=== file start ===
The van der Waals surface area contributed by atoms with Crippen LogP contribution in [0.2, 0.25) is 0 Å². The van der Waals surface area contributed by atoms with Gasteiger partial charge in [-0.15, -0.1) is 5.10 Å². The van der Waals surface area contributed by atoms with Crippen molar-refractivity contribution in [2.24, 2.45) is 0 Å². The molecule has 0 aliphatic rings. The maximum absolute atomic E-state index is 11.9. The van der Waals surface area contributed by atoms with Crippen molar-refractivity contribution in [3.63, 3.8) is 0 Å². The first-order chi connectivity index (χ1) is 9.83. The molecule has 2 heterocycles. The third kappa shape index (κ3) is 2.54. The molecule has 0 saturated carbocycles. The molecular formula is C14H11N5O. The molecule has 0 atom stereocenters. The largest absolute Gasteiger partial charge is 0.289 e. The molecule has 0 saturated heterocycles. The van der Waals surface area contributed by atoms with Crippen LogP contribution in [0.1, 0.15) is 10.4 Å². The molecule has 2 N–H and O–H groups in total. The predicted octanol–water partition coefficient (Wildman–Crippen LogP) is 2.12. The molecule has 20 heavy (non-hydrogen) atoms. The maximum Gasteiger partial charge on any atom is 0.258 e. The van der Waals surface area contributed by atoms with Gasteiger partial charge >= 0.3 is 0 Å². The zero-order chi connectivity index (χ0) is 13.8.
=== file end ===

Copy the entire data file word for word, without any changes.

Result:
The van der Waals surface area contributed by atoms with Crippen LogP contribution in [0.2, 0.25) is 0 Å². The van der Waals surface area contributed by atoms with Gasteiger partial charge in [-0.15, -0.1) is 5.10 Å². The van der Waals surface area contributed by atoms with Crippen molar-refractivity contribution in [2.24, 2.45) is 0 Å². The molecule has 0 aliphatic rings. The maximum absolute atomic E-state index is 11.9. The van der Waals surface area contributed by atoms with Crippen molar-refractivity contribution in [3.63, 3.8) is 0 Å². The first-order chi connectivity index (χ1) is 9.83. The molecule has 2 heterocycles. The third kappa shape index (κ3) is 2.54. The molecule has 0 saturated carbocycles. The molecular formula is C14H11N5O. The molecule has 0 atom stereocenters. The largest absolute Gasteiger partial charge is 0.289 e. The molecule has 0 saturated heterocycles. The van der Waals surface area contributed by atoms with Crippen LogP contribution in [0.1, 0.15) is 10.4 Å². The molecule has 2 N–H and O–H groups in total. The predicted octanol–water partition coefficient (Wildman–Crippen LogP) is 2.12. The molecule has 20 heavy (non-hydrogen) atoms. The maximum Gasteiger partial charge on any atom is 0.258 e. The van der Waals surface area contributed by atoms with Gasteiger partial charge >= 0.3 is 0 Å². The zero-order chi connectivity index (χ0) is 13.8.